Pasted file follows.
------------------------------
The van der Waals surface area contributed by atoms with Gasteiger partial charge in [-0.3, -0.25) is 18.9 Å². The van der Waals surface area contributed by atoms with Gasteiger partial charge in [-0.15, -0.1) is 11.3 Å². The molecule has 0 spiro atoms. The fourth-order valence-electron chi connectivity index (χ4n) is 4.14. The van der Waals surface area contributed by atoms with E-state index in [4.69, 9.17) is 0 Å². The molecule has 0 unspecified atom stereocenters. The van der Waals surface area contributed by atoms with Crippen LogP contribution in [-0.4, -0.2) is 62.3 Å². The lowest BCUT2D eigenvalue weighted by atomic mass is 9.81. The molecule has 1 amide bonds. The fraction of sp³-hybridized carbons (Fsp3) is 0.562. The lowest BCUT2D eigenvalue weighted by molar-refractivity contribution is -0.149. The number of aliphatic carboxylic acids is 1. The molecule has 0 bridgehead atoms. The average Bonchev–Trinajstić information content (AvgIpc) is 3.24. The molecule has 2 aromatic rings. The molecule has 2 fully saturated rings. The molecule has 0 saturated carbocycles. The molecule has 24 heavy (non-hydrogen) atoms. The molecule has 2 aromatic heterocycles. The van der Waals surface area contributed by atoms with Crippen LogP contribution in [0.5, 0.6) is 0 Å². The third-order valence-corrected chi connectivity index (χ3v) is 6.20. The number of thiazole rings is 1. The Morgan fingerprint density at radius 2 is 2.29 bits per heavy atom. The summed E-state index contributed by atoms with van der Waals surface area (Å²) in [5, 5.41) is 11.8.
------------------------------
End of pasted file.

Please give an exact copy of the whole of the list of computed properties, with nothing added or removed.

The van der Waals surface area contributed by atoms with Gasteiger partial charge in [-0.3, -0.25) is 18.9 Å². The van der Waals surface area contributed by atoms with Gasteiger partial charge in [-0.15, -0.1) is 11.3 Å². The molecule has 0 spiro atoms. The fourth-order valence-electron chi connectivity index (χ4n) is 4.14. The van der Waals surface area contributed by atoms with E-state index in [4.69, 9.17) is 0 Å². The molecule has 0 unspecified atom stereocenters. The van der Waals surface area contributed by atoms with Crippen LogP contribution in [-0.4, -0.2) is 62.3 Å². The lowest BCUT2D eigenvalue weighted by atomic mass is 9.81. The molecule has 1 amide bonds. The fraction of sp³-hybridized carbons (Fsp3) is 0.562. The lowest BCUT2D eigenvalue weighted by molar-refractivity contribution is -0.149. The number of aliphatic carboxylic acids is 1. The molecule has 0 bridgehead atoms. The average Bonchev–Trinajstić information content (AvgIpc) is 3.24. The molecule has 2 aromatic rings. The molecule has 2 fully saturated rings. The molecule has 0 saturated carbocycles. The molecule has 24 heavy (non-hydrogen) atoms. The molecule has 2 aromatic heterocycles. The van der Waals surface area contributed by atoms with Crippen LogP contribution in [0.5, 0.6) is 0 Å². The third-order valence-corrected chi connectivity index (χ3v) is 6.20. The number of thiazole rings is 1. The Morgan fingerprint density at radius 2 is 2.29 bits per heavy atom. The summed E-state index contributed by atoms with van der Waals surface area (Å²) in [5, 5.41) is 11.8.